A year ago I was giddy with excitement at my new job at a fabulous advertising agency. I was going to be creating brilliant campaigns! Developing strategies! And beating impossible deadlines!
All of which, I did.
In doing so, my friendships tanked, my face got zitty and at one point, 10 days before a huge event, my body broke out in stress-related hives.
Don’t get me wrong, I adored my co-workers and my company did some fantastic work, but my heart and body were screaming at my mind to get with the program and get back to what I do best. So that’s what I’m trying to do now, reconnect with things I’m passionate about and genuinely good at.
The trouble is that all of the things I’m good at are soft skills. If I may compare my talents to food, my signature cuisine would look a lot like a fine French bakery: sweet, savory, delicious and certainly not always necessary to have.
Connecting, storytelling, organizing puzzling projects, analyzing others -- these are the things I’m really good at, but that doesn’t mean I have companies knocking down my door for my services.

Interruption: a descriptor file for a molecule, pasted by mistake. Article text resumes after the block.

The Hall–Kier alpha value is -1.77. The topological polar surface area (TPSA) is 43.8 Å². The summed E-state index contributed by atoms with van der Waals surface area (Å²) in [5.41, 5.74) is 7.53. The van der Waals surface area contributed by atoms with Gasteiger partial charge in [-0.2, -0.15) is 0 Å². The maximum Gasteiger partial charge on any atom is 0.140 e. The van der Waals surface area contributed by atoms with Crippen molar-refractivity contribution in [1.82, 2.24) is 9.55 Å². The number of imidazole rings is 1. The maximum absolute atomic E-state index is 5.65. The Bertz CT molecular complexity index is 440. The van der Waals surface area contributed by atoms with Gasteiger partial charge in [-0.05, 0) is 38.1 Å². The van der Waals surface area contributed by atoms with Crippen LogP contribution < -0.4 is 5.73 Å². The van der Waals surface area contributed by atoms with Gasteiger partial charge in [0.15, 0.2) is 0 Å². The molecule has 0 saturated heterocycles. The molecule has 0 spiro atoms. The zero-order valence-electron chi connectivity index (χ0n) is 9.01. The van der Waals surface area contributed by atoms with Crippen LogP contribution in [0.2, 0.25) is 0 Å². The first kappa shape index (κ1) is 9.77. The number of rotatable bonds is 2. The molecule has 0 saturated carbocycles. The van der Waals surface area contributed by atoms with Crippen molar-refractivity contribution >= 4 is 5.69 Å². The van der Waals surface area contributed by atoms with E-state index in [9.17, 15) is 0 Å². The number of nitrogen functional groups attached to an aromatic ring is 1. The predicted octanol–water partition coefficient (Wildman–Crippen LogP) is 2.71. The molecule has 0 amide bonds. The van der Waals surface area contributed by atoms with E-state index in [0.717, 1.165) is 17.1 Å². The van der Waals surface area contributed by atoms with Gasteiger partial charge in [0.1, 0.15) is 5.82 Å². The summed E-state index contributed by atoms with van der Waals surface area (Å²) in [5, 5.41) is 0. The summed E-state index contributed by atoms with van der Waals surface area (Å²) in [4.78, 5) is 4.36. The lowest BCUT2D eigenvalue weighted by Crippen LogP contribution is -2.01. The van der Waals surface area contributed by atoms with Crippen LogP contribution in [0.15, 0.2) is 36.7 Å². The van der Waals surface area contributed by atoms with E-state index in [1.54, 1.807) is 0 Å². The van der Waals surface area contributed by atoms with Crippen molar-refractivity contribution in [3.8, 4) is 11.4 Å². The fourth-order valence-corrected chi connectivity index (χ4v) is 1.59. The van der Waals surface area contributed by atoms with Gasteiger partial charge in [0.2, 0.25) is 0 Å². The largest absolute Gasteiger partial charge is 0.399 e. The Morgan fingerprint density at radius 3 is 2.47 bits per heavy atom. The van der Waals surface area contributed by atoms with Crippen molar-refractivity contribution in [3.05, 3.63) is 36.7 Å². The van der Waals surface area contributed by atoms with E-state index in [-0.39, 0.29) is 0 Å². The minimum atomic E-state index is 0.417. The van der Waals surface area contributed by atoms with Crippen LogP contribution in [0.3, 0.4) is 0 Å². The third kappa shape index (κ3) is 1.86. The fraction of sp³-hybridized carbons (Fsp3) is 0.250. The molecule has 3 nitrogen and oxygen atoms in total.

Like almost every other 20-something in the US, I’m saddled with loads of student debt and a pathetic excuse for a savings account. The current economic climate for my generation is a distinct and classic mix of glasses half-full and half-empty.
The half-full crew are the brilliant entrepreneurs of the startup movement. Encouraged by new technology and driven by the spirit to change the world, these folks have the brilliant ideas and skills to make our world more engaged and connected than ever.
On the same token, there is this little monster known as the “recession.” The news tells us the job market is toxic and impenetrable, businesses are dreading the impending Fiscal Cliff and consequently nervous to bring on new hires, and the global economic health is feeble and in need of a bowl of chicken soup.
As a result of both perspectives, I feel simultaneously excited for new prospects and silly for walking away from something stable and reliable. It’s as if I called off an engagement to a man I was planning on marrying.
Up until this fall, I had never in my life had to put in a two-week notice. What’s worse is that I didn’t even have a backup job, a “rebound,” if you will. When it’s not right, it’s not right, so I cut my losses and walked away.
Now 20 days in to this strange purgatory of exploration and investigation, I feel more in tune with myself than I have in months. However, being in-tune with oneself doesn’t necessarily pay the bills.
Every single (un)employed person out there has something unique to contribute to the world. I know I have a little something special, too. It’s just a matter of finding a soul mate, err perfect profession, which is mutually compatible.